Thursday, 31 May 2012

Doctor on Strike

The Independent gave a pithy headline to the issue of public sector pensions for Doctors today.


Lets be clear at the outset. Doctors have every right to ballot on Industrial Action and Striking and they have every right to take part in any action that is called by the union they belong to. They are already sensitive to the issue of "abandoning patients" but they are only withdrawing non-urgent care. This is a world of difference from standing outside surgery or hospitals round the brazier. This attitude is similar to how the Fire Brigades Union conducts their disputes and even they are usually replaced with Green Goddesses and the Army. I am sure that pulling in a few Army medics just in case is not beyond the wit of the government. But crucially, the lie about the unsustainability of public sector pensions have been nailed. There is a £2bn surplus in the pension scheme which is not to sneezed at.


The government were quick as always to bleat about lack of a mandate (which makes the position of many councillors elected just as dubious) and that the public would not understand their position. The government need to change the record and look into why unions that have historically been slow to anger and slow to take action have suddenly had an outbreak of militancy. The doctors taking action for the first time since 1975. Prospect and National Association of Head Teachers taking part in N30 last year to name but a few.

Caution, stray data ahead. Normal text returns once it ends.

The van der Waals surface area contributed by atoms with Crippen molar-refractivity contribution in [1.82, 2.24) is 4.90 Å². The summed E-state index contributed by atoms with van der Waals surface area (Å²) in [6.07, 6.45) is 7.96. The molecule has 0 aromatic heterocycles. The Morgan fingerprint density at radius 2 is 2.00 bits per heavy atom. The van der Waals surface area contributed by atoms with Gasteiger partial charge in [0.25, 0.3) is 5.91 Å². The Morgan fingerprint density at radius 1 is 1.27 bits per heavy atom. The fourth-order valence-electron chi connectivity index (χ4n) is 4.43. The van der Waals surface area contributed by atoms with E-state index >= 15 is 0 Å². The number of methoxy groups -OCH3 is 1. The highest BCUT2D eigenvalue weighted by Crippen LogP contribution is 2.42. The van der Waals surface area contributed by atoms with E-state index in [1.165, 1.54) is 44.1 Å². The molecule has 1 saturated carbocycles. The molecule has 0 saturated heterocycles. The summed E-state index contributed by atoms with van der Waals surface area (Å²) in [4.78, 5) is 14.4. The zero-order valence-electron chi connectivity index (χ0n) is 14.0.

But I can't get over this naggy feeling about this action from the Doctors.


Reading about the strike from 1975, it appears it happened as a result of being asked to withdraw from private practise and has given the casual observer born long after the event the impression that the BMA is a deeply conservative self-interested organisation only looking out for themselves.


With the Doctors now being amongst the best paid in the public sector and having the added bonus of a pension scheme that pays anywhere from £53,000 to £63,000 per year, it is instructive that the equivalent in the private sector would require a pot of at least £1 million pounds. When I think about the average public sector pension being anywhere from £4-8,000 depending on your source, it has the unfortunately perception of being greedy rather than being a necessary course of action.

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